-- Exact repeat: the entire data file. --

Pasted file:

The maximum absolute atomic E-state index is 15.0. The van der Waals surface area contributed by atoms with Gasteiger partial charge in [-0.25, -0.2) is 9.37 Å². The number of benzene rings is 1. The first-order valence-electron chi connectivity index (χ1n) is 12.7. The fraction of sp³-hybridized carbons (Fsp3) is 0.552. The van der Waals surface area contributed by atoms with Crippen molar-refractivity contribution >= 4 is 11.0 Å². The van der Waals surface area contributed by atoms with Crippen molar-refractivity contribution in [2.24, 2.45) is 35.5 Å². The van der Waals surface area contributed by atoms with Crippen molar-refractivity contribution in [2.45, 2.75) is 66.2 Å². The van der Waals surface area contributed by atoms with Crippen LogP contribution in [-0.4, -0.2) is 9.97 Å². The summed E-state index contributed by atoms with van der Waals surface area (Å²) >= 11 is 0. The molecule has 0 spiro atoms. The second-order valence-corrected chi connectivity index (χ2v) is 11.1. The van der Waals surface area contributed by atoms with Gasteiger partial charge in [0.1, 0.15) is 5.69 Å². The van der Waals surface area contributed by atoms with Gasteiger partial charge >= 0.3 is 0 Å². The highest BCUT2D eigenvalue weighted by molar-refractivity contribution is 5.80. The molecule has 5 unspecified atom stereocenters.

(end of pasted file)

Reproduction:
The maximum absolute atomic E-state index is 15.0. The van der Waals surface area contributed by atoms with Gasteiger partial charge in [-0.25, -0.2) is 9.37 Å². The number of benzene rings is 1. The first-order valence-electron chi connectivity index (χ1n) is 12.7. The fraction of sp³-hybridized carbons (Fsp3) is 0.552. The van der Waals surface area contributed by atoms with Crippen molar-refractivity contribution >= 4 is 11.0 Å². The van der Waals surface area contributed by atoms with Crippen molar-refractivity contribution in [2.24, 2.45) is 35.5 Å². The van der Waals surface area contributed by atoms with Crippen molar-refractivity contribution in [2.45, 2.75) is 66.2 Å². The van der Waals surface area contributed by atoms with Crippen LogP contribution in [-0.4, -0.2) is 9.97 Å². The summed E-state index contributed by atoms with van der Waals surface area (Å²) >= 11 is 0. The molecule has 0 spiro atoms. The second-order valence-corrected chi connectivity index (χ2v) is 11.1. The van der Waals surface area contributed by atoms with Gasteiger partial charge in [0.1, 0.15) is 5.69 Å². The van der Waals surface area contributed by atoms with Gasteiger partial charge >= 0.3 is 0 Å². The highest BCUT2D eigenvalue weighted by molar-refractivity contribution is 5.80. The molecule has 5 unspecified atom stereocenters.